South African President Thabo Mbeki, as well as many of the country’s other influential leaders including Nelson Mandela, come from South Africa’s eclectic Eastern Cape. The region is rich in natural beauty but economically the poorest of South Africa’s nine provinces.South Africans are also proud of their top diplomat in the U.S., Ambassador Barbara Masekela.Also from the Eastern Cape, she was an anti-apartheid activist, former chief of staff to Nelson Mandela, and the sister of the great jazz trumpeter, Hugh Masekela.
President Bush and President Mbeki are meeting at the White House this coming week to discuss: combating AIDS, the conflict in Sudan’s Darfur region, the recent election of South Africa to a non-permanent seat on the United Nations Security Council and economic development.
I visited the Eastern Cape last February and explored informal roadside settlements that lacked electricity, running water and adequate health care facilities as well as gorgeous beaches and malaria-free private game reserves.
These newer game reserves play host to the hallowed “Big Five” of gaming: lions, elephants, rhinos, leopards, and buffalo. And as a bonus—they are malaria-free. Although malaria has been absent in the U.S. and Europe since the early 1950’s, this mosquito-borne disease still kills nearly one million people per year in Sub-Saharan Africa.However, because of its diverse climate and terrain, the Eastern Cape Province has never been affected by malaria.
You can see the ‘Big Five,’ but these reserves are in their infancy.Indigenous animals and vegetation have been relocated from the more established reserves to these newer private ones. It takes years of breeding to build them up and balance the reserve.
While visiting the Eastern Cape, I stayed at Pumba Private Game Reserve in Walmer, Port Elizabeth – only 12 miles from historical Grahamstown.Pumba, however, takes the idea of a Safari lodge to another level by offering modern luxury in the midst of the bush.Each of the eight cabins has an individual outdoor plunge pool on a private terrace overlooking Lake Kariega.Every detail has been considered to cater to visitors: even electrical adapters for every country are built into the wall. Tourism in this region has great economic potential but it’s still relatively undiscovered at least by Americans. I am prepared for my first game drive wearing neutral colors as advised — so as to be safely camouflaged in the open-roofed Land Rover.Rangers conduct game drives twice a day – both in the early morning and at dusk – when it’s slightly cooler and the animals become more visible.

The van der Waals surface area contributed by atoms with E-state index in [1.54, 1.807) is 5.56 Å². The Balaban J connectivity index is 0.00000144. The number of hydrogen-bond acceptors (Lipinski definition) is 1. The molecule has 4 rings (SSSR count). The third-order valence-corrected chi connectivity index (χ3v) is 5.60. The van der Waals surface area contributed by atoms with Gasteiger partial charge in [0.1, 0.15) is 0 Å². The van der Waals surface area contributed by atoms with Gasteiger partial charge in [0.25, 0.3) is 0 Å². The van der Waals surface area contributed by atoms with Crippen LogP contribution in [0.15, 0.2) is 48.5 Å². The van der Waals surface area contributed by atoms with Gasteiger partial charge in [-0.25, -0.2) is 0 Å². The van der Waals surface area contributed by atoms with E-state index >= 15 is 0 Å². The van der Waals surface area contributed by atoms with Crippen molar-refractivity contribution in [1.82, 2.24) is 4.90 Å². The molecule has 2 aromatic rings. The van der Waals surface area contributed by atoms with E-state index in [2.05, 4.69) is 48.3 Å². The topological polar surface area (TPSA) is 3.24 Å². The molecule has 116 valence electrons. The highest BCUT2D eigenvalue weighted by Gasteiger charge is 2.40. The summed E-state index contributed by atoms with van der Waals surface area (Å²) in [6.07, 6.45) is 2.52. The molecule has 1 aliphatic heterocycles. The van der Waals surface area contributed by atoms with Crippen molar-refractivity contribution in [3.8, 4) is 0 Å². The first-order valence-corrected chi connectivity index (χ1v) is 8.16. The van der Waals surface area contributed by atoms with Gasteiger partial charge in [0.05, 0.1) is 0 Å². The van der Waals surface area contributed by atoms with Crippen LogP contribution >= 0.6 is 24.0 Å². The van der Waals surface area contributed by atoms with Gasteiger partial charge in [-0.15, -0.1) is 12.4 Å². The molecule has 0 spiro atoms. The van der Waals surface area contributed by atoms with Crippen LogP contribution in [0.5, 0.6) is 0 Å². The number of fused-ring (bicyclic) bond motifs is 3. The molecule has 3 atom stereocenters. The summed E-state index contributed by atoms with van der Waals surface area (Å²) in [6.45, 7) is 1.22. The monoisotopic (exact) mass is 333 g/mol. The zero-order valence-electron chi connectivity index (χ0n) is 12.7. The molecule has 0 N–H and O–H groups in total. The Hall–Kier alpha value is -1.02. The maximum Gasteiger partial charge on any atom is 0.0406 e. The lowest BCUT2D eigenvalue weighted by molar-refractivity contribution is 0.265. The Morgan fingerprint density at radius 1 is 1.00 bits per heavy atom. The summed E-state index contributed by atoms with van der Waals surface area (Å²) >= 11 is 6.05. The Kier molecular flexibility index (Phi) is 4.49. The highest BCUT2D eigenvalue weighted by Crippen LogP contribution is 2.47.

We spot a three-year old lioness on the horizon.All of the other animals on the grassy plain turn and face her, standing at attention. “She’s on the hunt,” Graham, our ranger, explained. “Let’s give her some space.” We spot a second lioness making a kill.The baby wart hog, or pumba, is dangling from her mouth by its rear. She brings it over to our open vehicle.It is amazing to view this close up, although as an animal lover it’s not something I relished watching. “We want them to kill as they would in their natural environment,” said Graham.The afternoon drive is four hours, and we’re at the same time exhausted and exhilarated from the wind blowing dust in our faces while staying alert to spot game.
Later, back at Pumba, we are hungry and dine on Karoo lamb and South African Stellenbosch Pinotage as we brag about our lion sighting to other guests.I soon learned that mealtime conversation centers on close encounters with South African wildlife: “How many of the ‘Big Five’ did you spot today?” It’s almost a competition among the rangers and the guests.After dinner, a ranger escorts each of us to our respective cabins with the promise of a 4 a.m. wake-up call for the morning game drive.
No two drives are the same. That’s why those who engage in the sport return time and time again.Once you stay at a fancy cabin in the bush and see incredible animals in their natural environment, you’ll never again view a zoo in the same way.
Also on the Eastern Cape it’s amazing to see the progress under way in the dozen years since apartheid ended. Pilot programs are transforming informal settlements into viable communities through skills training and education without displacing the residents. For example, people in one such community were proud to show me a recently acquired brick-making machine so residents could build their own houses. Some have also been trained as guides so tourists can experience the local culture under the leadership of a resident guide.
Yes, this trip was refreshing and eye-opening. The sunny optimism of South Africa, shaking off its shackles and racial hatred, gives us hope and a different view of the often petty jockeying, both locally and on Capitol Hill.